Requiem for the culture war

By Alan Bean

Like me, Jonathan Merritt has been engaged in a prolonged love-hate relationship with both ends of the moral spectrum.  Young Christians look at both political parties, Merritt says, and find themselves longing for a third option. 

“Christians are rejecting the polemical, power-hungry and partisan politics of the culture wars.   We need to be involved in politics, but in an independent, civil, embodied way.”

After reading Bob Allen’s excellent review of Merritt’s new book,A Faith of our Own: Following Jesus Beyond the Culture Wars, I found myself thinking that it isn’t just “young Christians” who feel this way. 

There is a lot to like in both the conservative and liberal traditions.  Hard work, sexual fidelity, commitment to family, entrepreneurial spirit, economic realism–hooray for the conservatives!  Inclusion, respect for diversity, compassion, non-violence, equality, fairness–thank God for liberalism!

But there’s a lot to dislike in both camps too, and partisan zealots have constructed a cottage industry out of exploiting the weakness in the other sides’ vision.  These fish-in-a-barrel massacres are easily arranged: Liberal and conservative virtues, considered in isolation from one another, are equally unsustainable. 

Liberals and conservatives need one another and America needs both kinds of people.  Robbed of the insights at the heart of the parallel virtue, zealots on both sides succumb to moral malnutrition.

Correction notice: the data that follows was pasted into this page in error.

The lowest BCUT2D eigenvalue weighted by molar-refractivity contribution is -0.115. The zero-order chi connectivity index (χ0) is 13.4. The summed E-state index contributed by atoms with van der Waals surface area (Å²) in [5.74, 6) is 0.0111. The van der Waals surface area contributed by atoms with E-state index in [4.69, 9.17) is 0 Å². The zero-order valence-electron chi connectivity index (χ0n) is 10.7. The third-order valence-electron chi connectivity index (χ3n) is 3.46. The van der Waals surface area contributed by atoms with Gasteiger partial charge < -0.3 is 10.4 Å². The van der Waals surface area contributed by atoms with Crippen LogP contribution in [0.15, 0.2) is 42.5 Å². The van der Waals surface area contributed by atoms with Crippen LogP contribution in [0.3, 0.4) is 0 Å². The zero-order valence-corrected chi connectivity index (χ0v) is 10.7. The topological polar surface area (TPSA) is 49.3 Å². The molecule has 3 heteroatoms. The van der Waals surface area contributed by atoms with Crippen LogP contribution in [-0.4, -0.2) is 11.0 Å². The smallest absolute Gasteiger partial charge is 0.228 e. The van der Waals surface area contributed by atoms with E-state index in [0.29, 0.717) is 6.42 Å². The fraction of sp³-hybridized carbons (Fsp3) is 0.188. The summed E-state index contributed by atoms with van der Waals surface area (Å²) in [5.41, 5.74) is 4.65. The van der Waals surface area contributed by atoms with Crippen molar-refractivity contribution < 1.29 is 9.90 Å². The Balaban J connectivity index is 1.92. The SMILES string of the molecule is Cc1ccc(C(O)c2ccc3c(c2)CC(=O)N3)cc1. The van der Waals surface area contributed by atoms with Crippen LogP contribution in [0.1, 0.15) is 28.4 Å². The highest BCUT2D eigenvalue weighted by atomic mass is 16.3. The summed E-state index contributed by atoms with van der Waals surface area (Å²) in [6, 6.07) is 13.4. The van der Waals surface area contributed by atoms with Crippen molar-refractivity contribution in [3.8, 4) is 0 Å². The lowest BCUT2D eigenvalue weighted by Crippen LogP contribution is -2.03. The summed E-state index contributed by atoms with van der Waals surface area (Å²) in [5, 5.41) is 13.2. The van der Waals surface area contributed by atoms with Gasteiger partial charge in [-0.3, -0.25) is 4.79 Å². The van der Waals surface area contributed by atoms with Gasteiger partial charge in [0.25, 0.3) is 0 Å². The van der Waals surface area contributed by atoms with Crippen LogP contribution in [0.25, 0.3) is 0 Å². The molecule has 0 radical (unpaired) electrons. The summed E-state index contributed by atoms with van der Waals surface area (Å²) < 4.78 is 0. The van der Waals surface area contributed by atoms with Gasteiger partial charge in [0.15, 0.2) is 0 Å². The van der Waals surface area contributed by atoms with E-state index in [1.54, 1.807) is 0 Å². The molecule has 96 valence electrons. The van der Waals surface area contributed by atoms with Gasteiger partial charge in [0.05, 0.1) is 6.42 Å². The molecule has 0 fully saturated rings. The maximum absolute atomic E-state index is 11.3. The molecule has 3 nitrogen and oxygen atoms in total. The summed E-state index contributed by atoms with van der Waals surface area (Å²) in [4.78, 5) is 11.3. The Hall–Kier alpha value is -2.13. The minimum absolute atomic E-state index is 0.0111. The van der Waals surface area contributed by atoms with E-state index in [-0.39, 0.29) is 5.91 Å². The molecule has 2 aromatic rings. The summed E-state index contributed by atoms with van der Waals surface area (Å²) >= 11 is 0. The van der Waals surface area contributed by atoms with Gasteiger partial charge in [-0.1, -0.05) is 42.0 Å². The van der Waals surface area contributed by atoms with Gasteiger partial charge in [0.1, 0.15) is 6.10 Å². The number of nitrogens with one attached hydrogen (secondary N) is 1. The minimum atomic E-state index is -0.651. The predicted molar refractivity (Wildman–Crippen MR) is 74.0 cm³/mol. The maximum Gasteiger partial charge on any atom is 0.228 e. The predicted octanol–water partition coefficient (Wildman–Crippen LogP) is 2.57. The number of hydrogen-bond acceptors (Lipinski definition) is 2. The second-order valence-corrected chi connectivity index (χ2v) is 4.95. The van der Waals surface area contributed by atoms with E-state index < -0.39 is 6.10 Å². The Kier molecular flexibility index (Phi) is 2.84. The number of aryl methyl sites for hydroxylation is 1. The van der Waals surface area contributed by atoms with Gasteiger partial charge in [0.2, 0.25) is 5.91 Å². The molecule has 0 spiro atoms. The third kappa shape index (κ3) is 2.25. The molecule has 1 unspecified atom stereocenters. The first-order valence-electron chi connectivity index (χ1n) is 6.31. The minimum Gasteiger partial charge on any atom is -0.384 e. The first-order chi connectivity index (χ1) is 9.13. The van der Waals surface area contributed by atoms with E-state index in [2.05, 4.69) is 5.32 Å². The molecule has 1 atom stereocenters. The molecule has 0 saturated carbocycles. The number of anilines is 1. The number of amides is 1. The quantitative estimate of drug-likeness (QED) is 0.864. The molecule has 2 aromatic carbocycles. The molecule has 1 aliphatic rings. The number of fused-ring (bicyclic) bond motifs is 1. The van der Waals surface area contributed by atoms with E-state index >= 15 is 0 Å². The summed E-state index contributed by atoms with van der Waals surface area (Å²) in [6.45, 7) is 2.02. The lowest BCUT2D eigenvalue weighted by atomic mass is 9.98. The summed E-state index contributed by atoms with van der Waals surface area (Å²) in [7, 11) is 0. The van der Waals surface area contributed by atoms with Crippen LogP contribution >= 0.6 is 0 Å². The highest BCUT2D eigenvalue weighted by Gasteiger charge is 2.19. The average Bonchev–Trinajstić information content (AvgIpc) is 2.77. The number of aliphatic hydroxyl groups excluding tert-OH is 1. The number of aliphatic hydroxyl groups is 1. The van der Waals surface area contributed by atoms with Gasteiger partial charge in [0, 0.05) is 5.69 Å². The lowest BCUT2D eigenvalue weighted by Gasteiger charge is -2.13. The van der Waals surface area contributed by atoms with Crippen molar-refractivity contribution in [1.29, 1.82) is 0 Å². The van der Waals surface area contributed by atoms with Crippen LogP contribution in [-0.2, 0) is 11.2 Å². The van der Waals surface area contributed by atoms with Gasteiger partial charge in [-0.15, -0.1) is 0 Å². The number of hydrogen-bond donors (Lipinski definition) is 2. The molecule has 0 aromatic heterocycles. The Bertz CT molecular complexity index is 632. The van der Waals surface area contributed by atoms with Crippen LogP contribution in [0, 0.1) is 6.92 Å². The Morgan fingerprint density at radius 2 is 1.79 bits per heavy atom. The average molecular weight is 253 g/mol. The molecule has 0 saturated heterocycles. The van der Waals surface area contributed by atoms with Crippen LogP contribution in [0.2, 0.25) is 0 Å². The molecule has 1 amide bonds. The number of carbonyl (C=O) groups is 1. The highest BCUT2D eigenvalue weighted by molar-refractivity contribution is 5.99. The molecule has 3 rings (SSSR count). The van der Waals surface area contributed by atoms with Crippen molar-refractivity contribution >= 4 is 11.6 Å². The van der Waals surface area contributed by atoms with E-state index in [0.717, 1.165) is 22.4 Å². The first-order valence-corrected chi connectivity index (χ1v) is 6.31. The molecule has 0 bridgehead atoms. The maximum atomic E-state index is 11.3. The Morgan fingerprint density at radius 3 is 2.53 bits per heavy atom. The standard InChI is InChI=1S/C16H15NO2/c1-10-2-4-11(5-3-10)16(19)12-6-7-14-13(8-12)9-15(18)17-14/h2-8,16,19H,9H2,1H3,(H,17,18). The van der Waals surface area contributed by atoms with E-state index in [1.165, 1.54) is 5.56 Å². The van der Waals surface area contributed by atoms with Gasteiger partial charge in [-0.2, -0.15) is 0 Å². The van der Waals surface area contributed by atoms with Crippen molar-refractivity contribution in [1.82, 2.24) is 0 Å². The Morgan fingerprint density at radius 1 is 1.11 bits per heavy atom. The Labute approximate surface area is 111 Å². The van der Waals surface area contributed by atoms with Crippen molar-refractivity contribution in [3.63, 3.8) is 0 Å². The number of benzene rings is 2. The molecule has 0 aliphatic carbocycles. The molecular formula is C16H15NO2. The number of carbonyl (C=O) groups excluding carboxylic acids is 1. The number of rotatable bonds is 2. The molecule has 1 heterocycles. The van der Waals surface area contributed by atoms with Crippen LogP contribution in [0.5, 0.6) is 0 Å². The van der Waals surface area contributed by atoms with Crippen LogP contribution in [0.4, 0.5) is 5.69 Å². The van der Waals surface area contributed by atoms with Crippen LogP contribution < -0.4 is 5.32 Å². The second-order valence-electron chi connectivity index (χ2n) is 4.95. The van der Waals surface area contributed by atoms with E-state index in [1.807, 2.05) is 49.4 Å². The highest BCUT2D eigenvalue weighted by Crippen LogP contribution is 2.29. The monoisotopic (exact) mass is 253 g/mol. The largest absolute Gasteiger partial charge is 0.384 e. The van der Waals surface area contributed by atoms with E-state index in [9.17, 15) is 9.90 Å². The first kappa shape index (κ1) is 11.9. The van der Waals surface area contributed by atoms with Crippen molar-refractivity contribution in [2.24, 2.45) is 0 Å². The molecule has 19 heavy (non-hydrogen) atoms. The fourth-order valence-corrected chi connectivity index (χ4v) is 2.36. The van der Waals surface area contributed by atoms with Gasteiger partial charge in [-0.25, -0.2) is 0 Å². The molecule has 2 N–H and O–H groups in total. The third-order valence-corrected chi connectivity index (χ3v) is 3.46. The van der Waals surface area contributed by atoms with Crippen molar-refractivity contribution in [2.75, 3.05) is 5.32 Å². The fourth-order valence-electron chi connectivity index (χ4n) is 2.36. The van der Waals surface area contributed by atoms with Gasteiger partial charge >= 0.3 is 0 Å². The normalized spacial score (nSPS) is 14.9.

The culture war is understandable, possibly even inevitable, but that don’t make it pretty.  A focus on hard work and responsibility with no place for compassion and fairness is a recipe for despair.   Focusing on diversity and fairness apart from personal responsibility is a one-way ticket to nowhere. 

Duh!  What could be more obvious?

Tragically, liberal and conservative partisans are consigned to cultural hell by their refusal to recognize the glories of the opposing creed. 

Maybe its only those who lived through the tumult of the 1960s (the kind of folks currently running the show) who feel called to subsist on an impoverished and unbalanced moral diet.  If so, the kids can’t take over soon enough!

Merritt’s book will be available May 6.  In the meantime, I commend Bob Allen’s review.